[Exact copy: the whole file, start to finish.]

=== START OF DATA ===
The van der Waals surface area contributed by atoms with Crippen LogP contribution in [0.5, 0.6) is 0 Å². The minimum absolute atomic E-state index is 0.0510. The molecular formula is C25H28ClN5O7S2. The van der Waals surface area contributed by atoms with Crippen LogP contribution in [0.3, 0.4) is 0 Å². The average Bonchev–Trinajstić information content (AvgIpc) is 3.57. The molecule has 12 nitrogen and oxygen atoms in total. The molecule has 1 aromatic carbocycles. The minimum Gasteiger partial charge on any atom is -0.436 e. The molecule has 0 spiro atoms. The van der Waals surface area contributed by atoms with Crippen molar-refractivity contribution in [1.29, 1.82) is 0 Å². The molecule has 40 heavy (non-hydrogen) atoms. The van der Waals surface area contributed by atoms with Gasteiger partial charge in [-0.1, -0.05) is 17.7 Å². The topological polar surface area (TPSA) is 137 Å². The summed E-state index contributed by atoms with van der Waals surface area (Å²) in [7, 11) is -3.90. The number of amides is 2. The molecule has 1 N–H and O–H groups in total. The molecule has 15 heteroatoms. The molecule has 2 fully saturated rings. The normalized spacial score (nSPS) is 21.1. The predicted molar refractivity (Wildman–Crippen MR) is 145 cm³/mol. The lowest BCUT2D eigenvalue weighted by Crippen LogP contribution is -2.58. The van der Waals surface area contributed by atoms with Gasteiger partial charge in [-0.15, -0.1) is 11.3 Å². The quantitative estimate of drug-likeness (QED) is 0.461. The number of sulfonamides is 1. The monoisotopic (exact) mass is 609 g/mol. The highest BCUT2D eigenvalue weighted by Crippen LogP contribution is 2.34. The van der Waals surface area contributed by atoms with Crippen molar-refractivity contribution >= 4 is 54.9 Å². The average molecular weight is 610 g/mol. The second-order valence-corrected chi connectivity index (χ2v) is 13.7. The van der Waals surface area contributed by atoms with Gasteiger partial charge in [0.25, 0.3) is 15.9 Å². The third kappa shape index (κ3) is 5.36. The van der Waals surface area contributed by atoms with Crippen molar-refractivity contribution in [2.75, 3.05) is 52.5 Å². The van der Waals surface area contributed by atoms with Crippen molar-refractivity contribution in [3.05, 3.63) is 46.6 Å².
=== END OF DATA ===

The van der Waals surface area contributed by atoms with Crippen LogP contribution in [0.5, 0.6) is 0 Å². The minimum absolute atomic E-state index is 0.0510. The molecular formula is C25H28ClN5O7S2. The van der Waals surface area contributed by atoms with Crippen LogP contribution in [0.3, 0.4) is 0 Å². The average Bonchev–Trinajstić information content (AvgIpc) is 3.57. The molecule has 12 nitrogen and oxygen atoms in total. The molecule has 1 aromatic carbocycles. The minimum Gasteiger partial charge on any atom is -0.436 e. The molecule has 0 spiro atoms. The van der Waals surface area contributed by atoms with Crippen molar-refractivity contribution in [1.29, 1.82) is 0 Å². The molecule has 40 heavy (non-hydrogen) atoms. The van der Waals surface area contributed by atoms with Gasteiger partial charge in [-0.1, -0.05) is 17.7 Å². The topological polar surface area (TPSA) is 137 Å². The summed E-state index contributed by atoms with van der Waals surface area (Å²) in [7, 11) is -3.90. The number of amides is 2. The molecule has 1 N–H and O–H groups in total. The molecule has 15 heteroatoms. The molecule has 2 fully saturated rings. The normalized spacial score (nSPS) is 21.1. The predicted molar refractivity (Wildman–Crippen MR) is 145 cm³/mol. The lowest BCUT2D eigenvalue weighted by Crippen LogP contribution is -2.58. The van der Waals surface area contributed by atoms with Gasteiger partial charge in [-0.15, -0.1) is 11.3 Å². The quantitative estimate of drug-likeness (QED) is 0.461. The number of sulfonamides is 1. The monoisotopic (exact) mass is 609 g/mol. The highest BCUT2D eigenvalue weighted by Crippen LogP contribution is 2.34. The van der Waals surface area contributed by atoms with Crippen molar-refractivity contribution >= 4 is 54.9 Å². The average molecular weight is 610 g/mol. The second-order valence-corrected chi connectivity index (χ2v) is 13.7. The van der Waals surface area contributed by atoms with Gasteiger partial charge in [0.25, 0.3) is 15.9 Å². The third kappa shape index (κ3) is 5.36. The van der Waals surface area contributed by atoms with Crippen molar-refractivity contribution in [2.75, 3.05) is 52.5 Å². The van der Waals surface area contributed by atoms with Crippen molar-refractivity contribution in [3.05, 3.63) is 46.6 Å².